My Thoughts on the Readings for Sunday, September 15, 2013

Readings for Sunday, September 15, 2013

Today’s readings are all about God’s great mercy.  If you have never read the Diary of St. Faustina or Volumes by Anne, the Lay Apostle, I highly recommend them both.  They delve  deeper into the wondrous mystery of God’s incredible mercy. The Lord gives us every opportunity in this life to accept Him and to return His love – even (perhaps) at the moment of our death.  So sad will those be who reject that love and mercy.

When meditating on the readings for today, there was one line from St. Paul that stood out for me:  “I have been mercifully treated because I acted out of ignorance in my unbelief.” 

Some people falsely believe that the Catholic Faith oppresses its people with guilt and shame.  I have found it to be exactly the opposite.  Truth is truly freedom. Some religions teach that unless a person believes in Jesus, he/she is automatically condemned to hell.  Our Church teaches that the more Truth you have been blessed with, the more responsible you will be when you are judged by God.  Therefore, if you were born in a part of the world where you were not privileged to learn about the Savior, Jesus – or perhaps you were raised in a family of atheists – the all fair, all loving Judge would take all of this into account.  God is all justice, but thankfully, He is all mercy as well.  It is His desire that all of His children that He created be one day reunited with Him in His heavenly kingdom.  He will not step on our free will, however.  Love without free will is not real love – it’s control.

The Catholic church also believes in purgatory – a place that many of us will go after our death to be purified, since “Nothing impure may enter heaven.” (Revelation 21:27)  Many Christians don’t believe in purgatory.  It is true that the word purgatory is not mentioned in the bible, however, neither is the word “Trinity,”and we know for certain that the Trinity exists.

We are told in Maccabees (a book that Martin Luther had removed from his bible) that it is a good thing to pray for the dead (2 Maccabees 12: 43-45).  If they were already in hell or heaven, our prayers would be pointless.  It is ever true that Christ redeemed us by His sacrifice on the cross.  Without that sacrifice, we would all be doomed.  If we are truly repentant, He, in His great love and mercy, does forgive us.  He has given us the sacrament of reconciliation as a fount of grace to restore and strengthen us when we sin.

If you don’t believe in purgatory, think about this – A parent grounds a child for coming in past curfew.  The next morning he/she sincerely apologizes for the worry he must have caused his parents in being late.  His parents forgive him, and give him a great big hug. They do not release him from his punishment, however.  It must be still be served.  That’s what purgatory is!  In God’s great mercy, He gives us this opportunity to be purified after death, so that we may, at some point, shine in the light of His glory!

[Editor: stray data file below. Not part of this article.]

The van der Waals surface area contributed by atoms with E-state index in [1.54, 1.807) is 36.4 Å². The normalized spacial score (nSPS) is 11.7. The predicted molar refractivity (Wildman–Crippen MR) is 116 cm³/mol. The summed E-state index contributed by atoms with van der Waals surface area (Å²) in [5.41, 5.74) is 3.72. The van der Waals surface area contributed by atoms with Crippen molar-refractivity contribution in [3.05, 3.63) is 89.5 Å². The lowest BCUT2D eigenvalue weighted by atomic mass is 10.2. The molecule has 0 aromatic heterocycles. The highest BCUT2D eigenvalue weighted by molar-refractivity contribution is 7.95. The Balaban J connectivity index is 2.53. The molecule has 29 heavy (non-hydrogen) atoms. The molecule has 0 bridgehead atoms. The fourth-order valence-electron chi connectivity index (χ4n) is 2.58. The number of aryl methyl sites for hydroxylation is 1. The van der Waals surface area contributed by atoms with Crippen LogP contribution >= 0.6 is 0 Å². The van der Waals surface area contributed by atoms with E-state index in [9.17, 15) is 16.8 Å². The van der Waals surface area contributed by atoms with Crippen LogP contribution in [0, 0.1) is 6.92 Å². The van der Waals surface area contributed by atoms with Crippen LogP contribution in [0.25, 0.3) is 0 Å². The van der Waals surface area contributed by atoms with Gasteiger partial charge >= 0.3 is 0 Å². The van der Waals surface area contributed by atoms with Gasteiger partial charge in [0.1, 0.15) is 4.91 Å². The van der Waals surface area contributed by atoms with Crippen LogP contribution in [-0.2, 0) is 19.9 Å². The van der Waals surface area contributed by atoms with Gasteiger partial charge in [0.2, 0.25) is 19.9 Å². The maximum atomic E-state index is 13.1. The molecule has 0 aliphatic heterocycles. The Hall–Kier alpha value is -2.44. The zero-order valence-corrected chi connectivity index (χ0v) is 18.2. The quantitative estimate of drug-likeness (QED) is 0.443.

What can we do to share the great news of God’s mercy with others?  Will we be like the “good son” in the prodigal son story today and be angry with God for accepting people who convert during the last moments of their lives?  Will we be jealous?  Is God not free to execute His mercy in the way that He wishes?

We should also celebrate and be overjoyed with a turn toward the Lord, no matter when that change occurs in someone’s life. We are all on our own spiritual paths – some take longer to arrive than others, and that’s o.k.

It should be our goal to help bring others to Jesus through fervent prayer, personal sacrifices and evangelization.  Are we truly worried about the salvation of our adoptive brothers and sisters in Christ around the world, in our community and in our neighborhoods, in our own families… OR are we just concerned about ourselves?

I watched an interview with a woman who once died on the operating table, and was shocked back into life.  During the time she was dead, Jesus showed her heaven, hell and purgatory.  When discussing Hell, she said that it is so bad that she wouldn’t even want the murderer of her child to go there.  It is FOREVER – no hope for relief!  If this is true, we should do all that we can to help our brothers and sisters to choose God, to choose Christ – to choose life!

We must “plug in” to Jesus each day through reading God’s Word and through prayer.  If we can go to daily mass or adoration, we can obtain further graces there.  If we allow God that time each day to fill us with graces to overflowing, He can use each of us to bring His light to everyone with whom we come into contact.  Smile and greet everyone with sincerity and kindness.  Mother Theresa said, “Joy is a net of Love by which you catch souls.”   Let us be joyful so that others will see the peace that God has place in our hearts.  Seeing this inexplicable joy, others will want to know our secret –  that God loves each of us as if we were His only child , and He wants to shower us with His mercy – if we but turn to Him.Unknown

About danardoyle

I am a Catholic, working wife and mother. I have three children ages 10, 16 and 23. I am extremely busy, as you can imagine. I aim each and every day to put God first in my life, to teach my children the Faith, to be a supportive spouse, keep the house in order, and do my job outside of the home well, too. That's an impossible task - without Divine intervention! Here, I hope to share my triumphs and struggles with other working moms in the same boat. I will share the tools I have discovered to making it all work - most days!
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